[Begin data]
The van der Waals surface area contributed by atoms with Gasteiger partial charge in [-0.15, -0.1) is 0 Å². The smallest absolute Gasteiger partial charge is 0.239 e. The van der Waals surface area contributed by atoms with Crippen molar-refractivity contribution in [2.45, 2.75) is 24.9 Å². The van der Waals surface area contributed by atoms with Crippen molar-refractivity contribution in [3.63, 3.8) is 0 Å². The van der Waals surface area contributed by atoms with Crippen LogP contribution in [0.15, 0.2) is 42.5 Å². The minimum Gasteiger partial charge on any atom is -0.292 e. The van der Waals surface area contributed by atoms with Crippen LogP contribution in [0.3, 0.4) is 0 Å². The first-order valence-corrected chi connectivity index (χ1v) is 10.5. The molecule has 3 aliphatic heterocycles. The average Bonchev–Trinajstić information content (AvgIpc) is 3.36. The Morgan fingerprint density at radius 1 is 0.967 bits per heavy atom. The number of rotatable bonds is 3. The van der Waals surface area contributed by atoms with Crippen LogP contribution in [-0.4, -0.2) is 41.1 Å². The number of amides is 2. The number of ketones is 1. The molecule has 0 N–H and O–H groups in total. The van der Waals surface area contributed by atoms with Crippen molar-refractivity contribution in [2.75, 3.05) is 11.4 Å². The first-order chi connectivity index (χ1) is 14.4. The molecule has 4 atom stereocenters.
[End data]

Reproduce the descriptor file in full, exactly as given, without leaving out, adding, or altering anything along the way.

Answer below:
The van der Waals surface area contributed by atoms with Gasteiger partial charge in [-0.15, -0.1) is 0 Å². The smallest absolute Gasteiger partial charge is 0.239 e. The van der Waals surface area contributed by atoms with Crippen molar-refractivity contribution in [2.45, 2.75) is 24.9 Å². The van der Waals surface area contributed by atoms with Crippen molar-refractivity contribution in [3.63, 3.8) is 0 Å². The van der Waals surface area contributed by atoms with Crippen LogP contribution in [0.15, 0.2) is 42.5 Å². The minimum Gasteiger partial charge on any atom is -0.292 e. The van der Waals surface area contributed by atoms with Crippen LogP contribution in [0.3, 0.4) is 0 Å². The first-order valence-corrected chi connectivity index (χ1v) is 10.5. The molecule has 3 aliphatic heterocycles. The average Bonchev–Trinajstić information content (AvgIpc) is 3.36. The Morgan fingerprint density at radius 1 is 0.967 bits per heavy atom. The number of rotatable bonds is 3. The van der Waals surface area contributed by atoms with Crippen LogP contribution in [-0.4, -0.2) is 41.1 Å². The number of amides is 2. The number of ketones is 1. The molecule has 0 N–H and O–H groups in total. The van der Waals surface area contributed by atoms with Crippen molar-refractivity contribution in [2.75, 3.05) is 11.4 Å². The first-order chi connectivity index (χ1) is 14.4. The molecule has 4 atom stereocenters.